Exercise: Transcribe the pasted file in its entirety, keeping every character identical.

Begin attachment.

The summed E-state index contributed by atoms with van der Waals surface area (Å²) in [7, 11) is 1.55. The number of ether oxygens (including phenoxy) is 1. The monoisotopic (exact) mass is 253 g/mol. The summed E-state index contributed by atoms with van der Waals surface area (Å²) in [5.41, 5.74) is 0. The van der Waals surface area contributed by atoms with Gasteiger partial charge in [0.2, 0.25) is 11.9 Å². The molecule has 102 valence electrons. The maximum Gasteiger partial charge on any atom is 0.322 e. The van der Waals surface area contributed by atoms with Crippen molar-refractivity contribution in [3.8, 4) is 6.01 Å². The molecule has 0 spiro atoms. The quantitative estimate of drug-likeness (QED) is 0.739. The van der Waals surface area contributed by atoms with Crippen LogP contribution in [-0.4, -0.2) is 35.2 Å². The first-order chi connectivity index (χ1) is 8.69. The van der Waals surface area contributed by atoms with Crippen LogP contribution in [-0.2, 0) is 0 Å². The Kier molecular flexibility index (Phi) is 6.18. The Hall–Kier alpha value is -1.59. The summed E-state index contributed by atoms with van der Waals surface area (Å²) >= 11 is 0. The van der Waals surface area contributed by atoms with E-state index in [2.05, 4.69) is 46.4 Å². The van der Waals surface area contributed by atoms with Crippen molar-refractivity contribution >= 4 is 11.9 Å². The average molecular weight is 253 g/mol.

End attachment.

The summed E-state index contributed by atoms with van der Waals surface area (Å²) in [7, 11) is 1.55. The number of ether oxygens (including phenoxy) is 1. The monoisotopic (exact) mass is 253 g/mol. The summed E-state index contributed by atoms with van der Waals surface area (Å²) in [5.41, 5.74) is 0. The van der Waals surface area contributed by atoms with Gasteiger partial charge in [0.2, 0.25) is 11.9 Å². The molecule has 102 valence electrons. The maximum Gasteiger partial charge on any atom is 0.322 e. The van der Waals surface area contributed by atoms with Crippen molar-refractivity contribution in [3.8, 4) is 6.01 Å². The molecule has 0 spiro atoms. The quantitative estimate of drug-likeness (QED) is 0.739. The van der Waals surface area contributed by atoms with Crippen LogP contribution in [-0.4, -0.2) is 35.2 Å². The first-order chi connectivity index (χ1) is 8.69. The van der Waals surface area contributed by atoms with Crippen LogP contribution in [-0.2, 0) is 0 Å². The Kier molecular flexibility index (Phi) is 6.18. The Hall–Kier alpha value is -1.59. The summed E-state index contributed by atoms with van der Waals surface area (Å²) >= 11 is 0. The van der Waals surface area contributed by atoms with E-state index in [2.05, 4.69) is 46.4 Å². The van der Waals surface area contributed by atoms with Crippen molar-refractivity contribution >= 4 is 11.9 Å². The average molecular weight is 253 g/mol.